When I can, I make the choice never to follow the same route. I don’t even like to return from someplace the same way. My preference is to visit different places than the places I have already seen. After all, there is so much to see or experience in this world. My philosophy is to take the road less traveled, the route that is unexplored.
Then again, I do allow myself to break that rule; after all, I am only human. Again this year, my husband and I, on our winter motor home trek westward returned to a favorite spot in the Imperial Valley Desert criss-crossing the California/Arizona borders. In that world, nothing is formal. One just parks the rig “snug up” against the Imperial Dam reservoir, a place of shifting sands, changing winds and daily fluctuations in water level.
This refuge offers us two weeks of solitude. There are no hook ups or complications other than those of choice. This place offers hiking, kayaking, biking, endless opportunities for exploration and adventure, little light pollution and new friendships. The winds this year were relentless. The sands blew, the water level in the reservoir by our rig fell to a new low and stayed that way for several days. Our kayak remained near the rig, high and dry awaiting the water’s return. The mud dried and cracked and sand accumulated everywhere.
And sand there was; inside the motor home, on the windowsills, thin coatings on the mirrors, counter tops, and the dashboard. On the exterior, sand coated the sides, the windshield and windows, the surfaces of the electric coils that connects to the tow vehicle. The car and bike were coated too. The sand layers can be erased, but the events of this year’s desert dwelling will be embedded in my mind forever. This year we did hit the “jackpot.”
I am a great believer in Kismet, or beshert or fate, whatever word works best for you. Somehow, people are there at the right time filling in the spaces. It is almost as if these people are “planted’ in the right place by some outside force, even when you think you are the only one in that place. Often on a hike or in a strange town, someone appears at the moment you face a fork in the trail or turn in the road and they provide the guidance to set you on track. It seems to work both ways, that we are there to help others at their right moment. Corny or not, it occurs often enough to keep me believing it is so.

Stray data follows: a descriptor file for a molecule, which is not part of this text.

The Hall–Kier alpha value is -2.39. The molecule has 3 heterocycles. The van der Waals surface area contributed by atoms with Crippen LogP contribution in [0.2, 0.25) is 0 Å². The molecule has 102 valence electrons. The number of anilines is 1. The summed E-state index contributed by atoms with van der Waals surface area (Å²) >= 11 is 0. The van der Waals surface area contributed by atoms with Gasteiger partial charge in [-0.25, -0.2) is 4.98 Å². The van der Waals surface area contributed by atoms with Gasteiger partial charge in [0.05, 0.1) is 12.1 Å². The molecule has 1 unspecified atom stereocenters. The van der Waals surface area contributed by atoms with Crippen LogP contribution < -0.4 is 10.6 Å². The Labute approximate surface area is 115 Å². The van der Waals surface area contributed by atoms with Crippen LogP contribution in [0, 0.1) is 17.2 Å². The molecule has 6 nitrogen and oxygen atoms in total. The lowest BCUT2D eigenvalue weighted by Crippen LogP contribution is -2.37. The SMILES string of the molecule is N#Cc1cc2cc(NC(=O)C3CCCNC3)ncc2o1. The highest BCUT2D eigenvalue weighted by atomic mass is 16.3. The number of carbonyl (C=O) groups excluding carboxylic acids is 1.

This year, the fluctuating sands and low water brought new adventures on the trails and as the layers of sand accumulated we added new friendships that helped enrich our stay. The backgrounds of these people were as varied as the grains of sand. We shared our adventures nightly around a campfire or just sharing drinks and salsa or nuts.
These folks come from the all over the states, Canada and overseas. Some travel full time, some with pets aboard, some keep their older rigs or have the newest in the industry. As on the trail, we learn so much from each other and are never at the loss for words. The best thing is that after our two weeks are up, we can stay in touch via email or Facebook and perhaps meet again the next year.
It was fun to walk on the dried river bed and hike in areas that are not exposed when the water is high. After several days, the water did return to a high level. The kayak was put to use and we hiked to the distant mountains finding trails, seeking old mines, seeing the wildflowers in early bloom. We encountered a couple on that trail with whom we could share our discoveries and learn about their success rock hounding for Turquoise and other gems.
The two weeks fly on by. We drive the rig up the sloping road with some regret, headed for another desert, more new friendships and the constantly shifting sands. Return we will to repeat our quest for adventure and discovery in the ever changing desert.